It's everywhere — in our air, on our countertops, and in our kids' toys. But researchers have found that kids get the most BPA from the foods they eat.

In a previous study published in 2007, researchers collected samples of solid and liquid foods, air, dust and soil from the homes and daycare centers of 257 children between the ages of 2 and 5 in North Carolina and Ohio. At the time, researchers were able to show that the foods eaten by the children contained more BPA than any of the other sources. At the time, researchers were not able to determine if the BPA in the children's urine was the BPA that came from those foods.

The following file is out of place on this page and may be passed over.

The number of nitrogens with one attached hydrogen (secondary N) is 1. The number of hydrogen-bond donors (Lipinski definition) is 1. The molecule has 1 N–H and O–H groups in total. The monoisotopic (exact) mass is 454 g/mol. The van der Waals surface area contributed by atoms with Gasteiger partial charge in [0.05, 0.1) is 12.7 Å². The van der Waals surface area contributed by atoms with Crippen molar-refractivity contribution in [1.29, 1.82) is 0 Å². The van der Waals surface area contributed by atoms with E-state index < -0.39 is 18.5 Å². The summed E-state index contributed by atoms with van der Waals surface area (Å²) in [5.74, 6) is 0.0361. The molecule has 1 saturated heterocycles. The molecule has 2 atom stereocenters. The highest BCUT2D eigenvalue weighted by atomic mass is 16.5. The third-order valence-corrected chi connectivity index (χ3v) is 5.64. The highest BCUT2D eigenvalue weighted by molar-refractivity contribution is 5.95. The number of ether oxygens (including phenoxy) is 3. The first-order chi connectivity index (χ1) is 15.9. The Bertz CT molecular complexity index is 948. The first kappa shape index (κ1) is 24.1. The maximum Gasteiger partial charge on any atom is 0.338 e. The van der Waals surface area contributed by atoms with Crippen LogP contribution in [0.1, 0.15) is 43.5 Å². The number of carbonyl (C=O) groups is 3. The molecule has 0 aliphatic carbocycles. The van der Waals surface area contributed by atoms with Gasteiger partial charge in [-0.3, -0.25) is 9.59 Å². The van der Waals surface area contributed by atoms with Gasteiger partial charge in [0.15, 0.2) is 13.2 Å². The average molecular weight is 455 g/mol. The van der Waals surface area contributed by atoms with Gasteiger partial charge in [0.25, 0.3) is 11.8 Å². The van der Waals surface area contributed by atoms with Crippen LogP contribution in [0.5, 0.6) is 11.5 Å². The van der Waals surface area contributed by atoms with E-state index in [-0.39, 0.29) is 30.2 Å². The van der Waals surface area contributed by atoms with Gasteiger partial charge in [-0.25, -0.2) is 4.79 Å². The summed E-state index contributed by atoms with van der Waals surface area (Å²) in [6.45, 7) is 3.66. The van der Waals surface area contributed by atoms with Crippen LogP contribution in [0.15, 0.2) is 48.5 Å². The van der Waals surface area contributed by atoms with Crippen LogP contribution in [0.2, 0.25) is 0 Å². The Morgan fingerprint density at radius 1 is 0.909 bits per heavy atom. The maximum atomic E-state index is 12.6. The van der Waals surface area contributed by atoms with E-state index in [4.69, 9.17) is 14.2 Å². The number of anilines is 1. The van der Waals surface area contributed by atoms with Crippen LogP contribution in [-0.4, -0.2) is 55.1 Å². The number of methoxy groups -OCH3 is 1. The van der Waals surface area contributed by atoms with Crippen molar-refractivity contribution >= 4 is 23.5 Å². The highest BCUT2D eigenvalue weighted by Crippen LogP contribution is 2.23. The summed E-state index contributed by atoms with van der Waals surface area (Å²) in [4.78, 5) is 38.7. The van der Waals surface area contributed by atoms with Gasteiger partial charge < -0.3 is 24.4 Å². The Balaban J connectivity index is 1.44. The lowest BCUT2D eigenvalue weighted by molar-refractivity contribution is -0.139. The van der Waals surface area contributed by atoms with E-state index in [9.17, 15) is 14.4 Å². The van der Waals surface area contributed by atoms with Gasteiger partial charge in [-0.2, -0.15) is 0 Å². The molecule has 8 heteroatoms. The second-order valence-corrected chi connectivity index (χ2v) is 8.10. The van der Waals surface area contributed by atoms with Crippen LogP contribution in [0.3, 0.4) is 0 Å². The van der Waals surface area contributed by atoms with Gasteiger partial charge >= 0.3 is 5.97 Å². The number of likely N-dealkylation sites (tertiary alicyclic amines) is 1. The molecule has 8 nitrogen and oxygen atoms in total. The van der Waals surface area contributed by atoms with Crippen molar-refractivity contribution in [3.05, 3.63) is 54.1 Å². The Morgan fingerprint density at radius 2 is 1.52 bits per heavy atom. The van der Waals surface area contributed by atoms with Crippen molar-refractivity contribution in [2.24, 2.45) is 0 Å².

Now they can.

In a new study published in the journal Environmental Science and Technology, researchers used statistical analysis to show that the BPA that the children were excreting via BPA correlated with the doses they were ingesting through their food. The study's authors were able to determine that food accounted for more than 95 percent of the BPA excreted in the preschoolers’ bodies.

Food is the primary source of BPA for preschoolers
New study finds that 95% of BPA in kids' bodies comes from the foods they eat.